Vogelsong criticizes Quentin after loss to Padres

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Vogelsong criticizes Quentin after loss to Padres

SAN DIEGO Brandon Belt had an angry, red bruise just above his right hip.

Ryan Vogelsong was even angrier.

The Giants' intense right-hander was incensed that Belt was hit in what the Giants viewed as a clear retaliatory act in the fourth inning of a 7-1 loss to the San Diego Padres on Sunday.

Vogelsong had hit Carlos Quentin two innings earlier. And after the game, Vogelsong sent a verbal shot whizzing in Quentin's direction.

"The guy hammers balls over the plate and then gets pissed when you throw them inside," Vogelsong said. "Doesn't make sense."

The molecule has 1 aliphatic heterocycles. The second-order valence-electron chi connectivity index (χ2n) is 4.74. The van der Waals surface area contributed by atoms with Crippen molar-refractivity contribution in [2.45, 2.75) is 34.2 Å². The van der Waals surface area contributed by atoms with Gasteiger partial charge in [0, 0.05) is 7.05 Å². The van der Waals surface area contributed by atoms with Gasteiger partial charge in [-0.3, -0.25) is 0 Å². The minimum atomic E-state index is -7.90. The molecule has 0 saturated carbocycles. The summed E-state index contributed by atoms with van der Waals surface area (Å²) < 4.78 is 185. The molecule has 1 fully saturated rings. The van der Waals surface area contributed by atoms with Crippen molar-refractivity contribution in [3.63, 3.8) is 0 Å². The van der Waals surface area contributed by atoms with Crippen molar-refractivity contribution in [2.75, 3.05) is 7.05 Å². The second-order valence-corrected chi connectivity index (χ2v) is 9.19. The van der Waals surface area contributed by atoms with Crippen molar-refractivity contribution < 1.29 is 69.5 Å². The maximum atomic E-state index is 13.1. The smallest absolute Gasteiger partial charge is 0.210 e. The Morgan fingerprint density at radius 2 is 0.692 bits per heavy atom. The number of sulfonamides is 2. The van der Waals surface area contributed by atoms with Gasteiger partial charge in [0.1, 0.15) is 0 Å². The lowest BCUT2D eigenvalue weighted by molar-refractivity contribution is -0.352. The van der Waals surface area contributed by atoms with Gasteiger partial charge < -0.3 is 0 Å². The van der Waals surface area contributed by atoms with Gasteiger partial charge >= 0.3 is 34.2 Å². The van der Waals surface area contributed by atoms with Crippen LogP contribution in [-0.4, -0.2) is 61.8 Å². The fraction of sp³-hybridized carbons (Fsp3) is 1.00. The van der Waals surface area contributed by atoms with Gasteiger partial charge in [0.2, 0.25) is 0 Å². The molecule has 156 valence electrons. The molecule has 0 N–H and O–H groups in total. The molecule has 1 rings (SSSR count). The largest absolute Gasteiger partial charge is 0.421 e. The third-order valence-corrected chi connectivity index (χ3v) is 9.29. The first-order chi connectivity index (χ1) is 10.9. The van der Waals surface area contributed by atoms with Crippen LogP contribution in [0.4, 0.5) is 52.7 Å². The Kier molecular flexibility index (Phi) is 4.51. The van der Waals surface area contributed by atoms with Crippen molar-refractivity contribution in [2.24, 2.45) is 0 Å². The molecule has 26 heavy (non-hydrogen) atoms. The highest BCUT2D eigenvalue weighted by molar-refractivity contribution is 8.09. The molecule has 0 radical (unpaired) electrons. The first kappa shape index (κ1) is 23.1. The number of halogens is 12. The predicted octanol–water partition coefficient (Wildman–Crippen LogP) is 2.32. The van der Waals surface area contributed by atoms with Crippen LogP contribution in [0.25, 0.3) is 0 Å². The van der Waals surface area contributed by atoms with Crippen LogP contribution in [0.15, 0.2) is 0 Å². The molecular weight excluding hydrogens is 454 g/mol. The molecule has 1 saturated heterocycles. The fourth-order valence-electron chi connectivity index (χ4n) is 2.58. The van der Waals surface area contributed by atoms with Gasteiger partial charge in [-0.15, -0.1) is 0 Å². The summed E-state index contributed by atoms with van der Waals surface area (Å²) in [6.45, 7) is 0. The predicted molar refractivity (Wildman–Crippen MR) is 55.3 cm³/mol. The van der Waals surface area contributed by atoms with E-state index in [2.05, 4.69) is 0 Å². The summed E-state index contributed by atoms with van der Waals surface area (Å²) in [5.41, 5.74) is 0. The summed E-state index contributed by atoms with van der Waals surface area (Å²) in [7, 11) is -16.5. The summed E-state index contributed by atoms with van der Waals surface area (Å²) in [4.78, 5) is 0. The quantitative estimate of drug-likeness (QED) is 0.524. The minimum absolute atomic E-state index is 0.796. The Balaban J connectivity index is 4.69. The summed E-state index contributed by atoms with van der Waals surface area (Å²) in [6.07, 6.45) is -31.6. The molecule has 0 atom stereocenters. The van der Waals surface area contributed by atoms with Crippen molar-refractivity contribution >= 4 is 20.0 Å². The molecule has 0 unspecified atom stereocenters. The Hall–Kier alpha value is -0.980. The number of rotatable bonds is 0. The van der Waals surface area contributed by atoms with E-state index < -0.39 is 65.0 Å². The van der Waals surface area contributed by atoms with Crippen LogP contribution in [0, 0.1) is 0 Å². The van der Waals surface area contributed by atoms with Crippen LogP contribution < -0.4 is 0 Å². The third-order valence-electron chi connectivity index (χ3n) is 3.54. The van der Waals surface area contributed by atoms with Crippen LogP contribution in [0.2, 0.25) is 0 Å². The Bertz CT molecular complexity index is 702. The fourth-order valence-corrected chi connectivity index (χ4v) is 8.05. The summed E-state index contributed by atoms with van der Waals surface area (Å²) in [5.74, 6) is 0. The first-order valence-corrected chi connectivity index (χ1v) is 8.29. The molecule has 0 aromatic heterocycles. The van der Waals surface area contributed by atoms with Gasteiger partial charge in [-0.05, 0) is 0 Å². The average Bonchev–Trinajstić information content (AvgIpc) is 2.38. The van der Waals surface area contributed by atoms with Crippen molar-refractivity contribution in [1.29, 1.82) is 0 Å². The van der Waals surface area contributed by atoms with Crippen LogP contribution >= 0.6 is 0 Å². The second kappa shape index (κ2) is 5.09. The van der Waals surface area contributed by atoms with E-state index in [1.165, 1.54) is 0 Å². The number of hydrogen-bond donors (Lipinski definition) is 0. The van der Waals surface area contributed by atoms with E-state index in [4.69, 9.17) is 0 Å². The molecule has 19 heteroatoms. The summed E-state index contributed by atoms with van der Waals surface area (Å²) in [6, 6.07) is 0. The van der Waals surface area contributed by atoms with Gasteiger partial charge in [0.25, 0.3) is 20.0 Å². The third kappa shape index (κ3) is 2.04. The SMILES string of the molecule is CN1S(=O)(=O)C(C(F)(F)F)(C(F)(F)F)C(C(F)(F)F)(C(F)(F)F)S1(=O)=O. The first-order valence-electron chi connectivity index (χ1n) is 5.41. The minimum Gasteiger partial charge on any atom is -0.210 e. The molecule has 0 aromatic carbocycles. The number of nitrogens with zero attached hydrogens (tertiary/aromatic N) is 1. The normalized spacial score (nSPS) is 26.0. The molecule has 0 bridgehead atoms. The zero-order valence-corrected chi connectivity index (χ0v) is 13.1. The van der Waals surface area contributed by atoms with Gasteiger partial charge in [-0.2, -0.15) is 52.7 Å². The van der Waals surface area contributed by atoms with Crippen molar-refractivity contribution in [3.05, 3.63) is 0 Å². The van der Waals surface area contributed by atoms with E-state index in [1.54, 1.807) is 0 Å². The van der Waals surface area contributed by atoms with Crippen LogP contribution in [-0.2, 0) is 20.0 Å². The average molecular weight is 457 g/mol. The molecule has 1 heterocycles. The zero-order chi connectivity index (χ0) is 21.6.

Vogelsong fills up his tank with fury when he pitches.Thats just how he competes. At times, it can spill over. Remember earlier this season against the Reds' Bronson Arroyo, when Vogelsong threw his bat after getting brushed back? Or last year at Florida, when he visibly reacted after recoiling from some chin music?

So it was a bit odd for Vogelsong to say this after a frustrating, abbreviated start at Petco Park: "Every time you hit a guy in this game, they think you did it on purpose. It's tired."

This much was clear: Vogelsong was tired of the Padres fouling off one two-strike pitch after another. He said he wasn't worn down by Everth Cabrera's 13-pitch at-bat to start the game, when the right-hander showed his stubborn streak by throwing all fastballs in a confrontation that finally ended with a strikeout. But the Padres saw it differently.

"It gave us the mometum," Padres first baseman Yonder Alonso said. "We could see Voglesong was frustrated about pitch nine or 10. And then he got mad. Cabby Ks and we're all, `Way to go, good job!' We fed off that."